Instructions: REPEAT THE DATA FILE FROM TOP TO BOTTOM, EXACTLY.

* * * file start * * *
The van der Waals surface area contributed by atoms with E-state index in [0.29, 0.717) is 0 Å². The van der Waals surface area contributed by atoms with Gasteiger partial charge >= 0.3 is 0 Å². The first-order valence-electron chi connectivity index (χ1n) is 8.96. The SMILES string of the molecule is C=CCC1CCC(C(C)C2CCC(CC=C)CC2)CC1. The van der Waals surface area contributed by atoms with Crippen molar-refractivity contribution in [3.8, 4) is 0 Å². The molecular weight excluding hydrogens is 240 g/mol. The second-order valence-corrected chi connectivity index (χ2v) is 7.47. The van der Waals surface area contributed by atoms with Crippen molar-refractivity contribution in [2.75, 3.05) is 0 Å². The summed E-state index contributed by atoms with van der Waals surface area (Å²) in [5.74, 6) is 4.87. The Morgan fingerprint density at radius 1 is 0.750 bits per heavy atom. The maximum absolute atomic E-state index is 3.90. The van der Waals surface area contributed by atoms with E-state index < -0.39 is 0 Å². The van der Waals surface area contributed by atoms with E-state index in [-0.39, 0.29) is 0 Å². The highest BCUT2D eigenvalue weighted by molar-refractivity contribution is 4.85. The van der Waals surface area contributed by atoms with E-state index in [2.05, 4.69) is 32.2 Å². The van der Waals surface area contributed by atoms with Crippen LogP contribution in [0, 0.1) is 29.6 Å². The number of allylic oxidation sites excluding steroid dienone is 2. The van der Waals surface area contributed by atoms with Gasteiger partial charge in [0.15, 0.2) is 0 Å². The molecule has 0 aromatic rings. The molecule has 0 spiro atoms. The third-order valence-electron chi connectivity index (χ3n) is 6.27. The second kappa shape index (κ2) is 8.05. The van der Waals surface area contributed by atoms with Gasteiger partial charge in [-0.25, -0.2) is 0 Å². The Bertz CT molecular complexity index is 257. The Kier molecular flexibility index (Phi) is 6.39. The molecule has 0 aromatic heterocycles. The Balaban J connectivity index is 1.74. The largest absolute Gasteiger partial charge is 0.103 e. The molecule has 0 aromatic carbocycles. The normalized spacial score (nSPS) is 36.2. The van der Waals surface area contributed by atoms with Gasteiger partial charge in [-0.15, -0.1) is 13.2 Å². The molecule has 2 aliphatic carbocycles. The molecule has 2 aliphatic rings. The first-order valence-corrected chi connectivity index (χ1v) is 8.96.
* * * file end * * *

The van der Waals surface area contributed by atoms with E-state index in [0.29, 0.717) is 0 Å². The van der Waals surface area contributed by atoms with Gasteiger partial charge >= 0.3 is 0 Å². The first-order valence-electron chi connectivity index (χ1n) is 8.96. The SMILES string of the molecule is C=CCC1CCC(C(C)C2CCC(CC=C)CC2)CC1. The van der Waals surface area contributed by atoms with Crippen molar-refractivity contribution in [3.8, 4) is 0 Å². The molecular weight excluding hydrogens is 240 g/mol. The second-order valence-corrected chi connectivity index (χ2v) is 7.47. The van der Waals surface area contributed by atoms with Crippen molar-refractivity contribution in [2.75, 3.05) is 0 Å². The summed E-state index contributed by atoms with van der Waals surface area (Å²) in [5.74, 6) is 4.87. The Morgan fingerprint density at radius 1 is 0.750 bits per heavy atom. The maximum absolute atomic E-state index is 3.90. The van der Waals surface area contributed by atoms with E-state index < -0.39 is 0 Å². The van der Waals surface area contributed by atoms with E-state index in [-0.39, 0.29) is 0 Å². The highest BCUT2D eigenvalue weighted by molar-refractivity contribution is 4.85. The van der Waals surface area contributed by atoms with E-state index in [2.05, 4.69) is 32.2 Å². The van der Waals surface area contributed by atoms with Crippen LogP contribution in [0, 0.1) is 29.6 Å². The number of allylic oxidation sites excluding steroid dienone is 2. The van der Waals surface area contributed by atoms with Gasteiger partial charge in [0.15, 0.2) is 0 Å². The molecule has 0 aromatic rings. The molecule has 0 spiro atoms. The third-order valence-electron chi connectivity index (χ3n) is 6.27. The second kappa shape index (κ2) is 8.05. The van der Waals surface area contributed by atoms with Gasteiger partial charge in [-0.25, -0.2) is 0 Å². The Bertz CT molecular complexity index is 257. The Kier molecular flexibility index (Phi) is 6.39. The molecule has 0 aromatic heterocycles. The Balaban J connectivity index is 1.74. The largest absolute Gasteiger partial charge is 0.103 e. The molecule has 0 aromatic carbocycles. The normalized spacial score (nSPS) is 36.2. The van der Waals surface area contributed by atoms with Gasteiger partial charge in [-0.15, -0.1) is 13.2 Å². The molecule has 2 aliphatic carbocycles. The molecule has 2 aliphatic rings. The first-order valence-corrected chi connectivity index (χ1v) is 8.96.